© 2012 Laurence Mesirow

Wednesday, September 5, 2012

With Organic Culture We Are Not Robots

    In today’s world, there are many people who preach that an important way of minimizing the possibilities of war is by minimizing the importance of a mental construct that has helped us to shape human society since the dawn of humanity. The construct I am talking about is culture.  The word culture has different meanings, but I am particularly interested in culture as a coherent system of attitudes, expectations, social rules, moral values, aesthetic styles, world views, and general beliefs.  Culture, in this sense, has traditionally been the basis by which a given society is molded.  It contributes significantly to the identity of each individual member of a social group.  And it helps to tie the members of a group into a larger unified entity that is greater than the sum total of the individuals.

    Culture also has the meaning, particularly when used in the phrase “high culture”, to mean refined aesthetic expressions such as classical music, fine literature, theater and salon art.  In this sense, the term culture overlaps with another synthesized organic mental entity we have discussed previously - namely, the humanities.  And great high culture is intrinsically connected with the meaning of culture we started to discuss at the beginning of this article.  Refined high cultural expression springs from people who are creating from within the cultural system of which they are a part.  One synthesized organic mental entity is dependent upon and interlocks with another.

    I have already discussed how, in a living environment where there are fewer and fewer actual patches of nature that are easily accessible in the daily lives of most of us, that creating synthesized organic mental entities for our interior world serves as a defense against being robotized from all the technological stimuli that surround us.  And just as there are social forces that diminish the importance of the humanities in societies that prize technological innovation to gain global economic and political power, so there are also social forces that want to diminish the importance of culture as a coherent human system.  One reason ostensively that people want to diminish the importance of culture in this latter sense is that it acts to divide people from each other and can form a foundation for war between people.  This has certainly been true in Europe with all its different cultures packed so closely against each other.  And it has been true in many other areas of the world, both in the past as well as today - areas like the Middle East.  But to throw out the good with the bad, the baby with the bath water, is not a solution to anything.  And on a deeper level, a strong cultural identity, with its foundation in grounded phenomena and rich continual stimuli, definitely can create a barrier to the robotization of people.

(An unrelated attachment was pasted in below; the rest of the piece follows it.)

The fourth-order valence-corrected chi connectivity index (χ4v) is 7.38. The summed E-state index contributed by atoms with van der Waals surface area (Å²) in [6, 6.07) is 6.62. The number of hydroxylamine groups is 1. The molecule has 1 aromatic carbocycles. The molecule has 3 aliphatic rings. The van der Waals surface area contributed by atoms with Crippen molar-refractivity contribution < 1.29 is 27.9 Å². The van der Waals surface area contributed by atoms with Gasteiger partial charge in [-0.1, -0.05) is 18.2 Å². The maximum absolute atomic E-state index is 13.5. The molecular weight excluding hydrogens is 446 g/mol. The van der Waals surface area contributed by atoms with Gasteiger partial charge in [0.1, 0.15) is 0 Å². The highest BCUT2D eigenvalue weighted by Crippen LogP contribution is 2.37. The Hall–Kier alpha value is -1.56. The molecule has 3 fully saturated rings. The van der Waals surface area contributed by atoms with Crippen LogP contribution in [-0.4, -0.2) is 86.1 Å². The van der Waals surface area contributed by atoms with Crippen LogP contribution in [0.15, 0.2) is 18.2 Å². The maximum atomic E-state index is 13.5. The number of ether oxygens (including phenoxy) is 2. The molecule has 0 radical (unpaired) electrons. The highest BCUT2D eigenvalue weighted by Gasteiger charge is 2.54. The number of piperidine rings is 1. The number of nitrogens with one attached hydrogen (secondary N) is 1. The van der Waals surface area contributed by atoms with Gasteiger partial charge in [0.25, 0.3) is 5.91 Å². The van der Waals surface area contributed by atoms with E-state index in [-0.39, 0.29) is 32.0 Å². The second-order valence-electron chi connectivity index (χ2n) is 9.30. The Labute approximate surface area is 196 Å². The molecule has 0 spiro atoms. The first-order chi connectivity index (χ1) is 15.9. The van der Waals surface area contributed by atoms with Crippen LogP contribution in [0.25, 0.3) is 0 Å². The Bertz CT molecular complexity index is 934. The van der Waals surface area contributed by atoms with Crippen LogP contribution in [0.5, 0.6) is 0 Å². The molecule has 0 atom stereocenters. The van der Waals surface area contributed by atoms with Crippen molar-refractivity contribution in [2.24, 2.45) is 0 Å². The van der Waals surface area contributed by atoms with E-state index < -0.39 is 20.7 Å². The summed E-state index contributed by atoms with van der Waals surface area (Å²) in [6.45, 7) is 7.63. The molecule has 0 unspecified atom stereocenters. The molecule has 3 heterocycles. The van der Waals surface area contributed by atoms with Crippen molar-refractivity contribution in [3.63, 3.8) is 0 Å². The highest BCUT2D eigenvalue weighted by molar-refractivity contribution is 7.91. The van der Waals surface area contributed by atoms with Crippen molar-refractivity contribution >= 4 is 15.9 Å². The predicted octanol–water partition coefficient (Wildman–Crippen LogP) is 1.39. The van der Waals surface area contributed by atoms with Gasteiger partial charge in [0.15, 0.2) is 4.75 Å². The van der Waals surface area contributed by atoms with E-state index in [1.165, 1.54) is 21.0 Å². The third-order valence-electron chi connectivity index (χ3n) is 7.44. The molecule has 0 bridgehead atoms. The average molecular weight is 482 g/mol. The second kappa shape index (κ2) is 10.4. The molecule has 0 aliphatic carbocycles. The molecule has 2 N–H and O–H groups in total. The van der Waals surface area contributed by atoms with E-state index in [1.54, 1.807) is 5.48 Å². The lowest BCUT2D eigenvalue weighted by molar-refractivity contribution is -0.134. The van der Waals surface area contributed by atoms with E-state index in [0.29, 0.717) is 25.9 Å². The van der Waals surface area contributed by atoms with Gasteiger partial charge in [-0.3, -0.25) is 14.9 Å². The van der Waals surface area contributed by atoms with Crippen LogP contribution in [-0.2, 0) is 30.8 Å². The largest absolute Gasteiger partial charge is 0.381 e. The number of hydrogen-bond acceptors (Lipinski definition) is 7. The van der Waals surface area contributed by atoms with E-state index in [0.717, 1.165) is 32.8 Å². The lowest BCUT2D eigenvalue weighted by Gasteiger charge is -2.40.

Culture provides established patterns of communication between people based on common beliefs, common values and common expectations.  It provides a social template for well-grounded, deep-bonded relationships.  Just as nature can provide a coherent physical grounding, so culture can provide a coherent social grounding.  A culture reinforces both community and family relationships and, in today’s world, can help to fight the isolation that comes from sensory distortion.  The key is to maintain an organic cultural presence independent of a strong organic living environment. 

    I have previously discussed how science is trying to reduce the world of the mind to physical activities occurring in the brain, and that the world of the mind for scientists today has no real existence apart from the material world.  At the same time, I have also pointed out how Bishop Berkeley, a famous British philosopher, demonstrated that we have no way of affirming the existence of something unless we experience it through the mind.  That if a tree falls in the forest, and no one sees it, how can we be sure it happened.  Furthermore, it is difficult to reduce all the rich variety of phenomena one is experiencing on a daily basis - phenomena with large numbers of continual blendable stimuli as well as discrete defined stimuli - to a series of events controlled in a laboratory that are focused almost exclusively on discrete defined stimuli.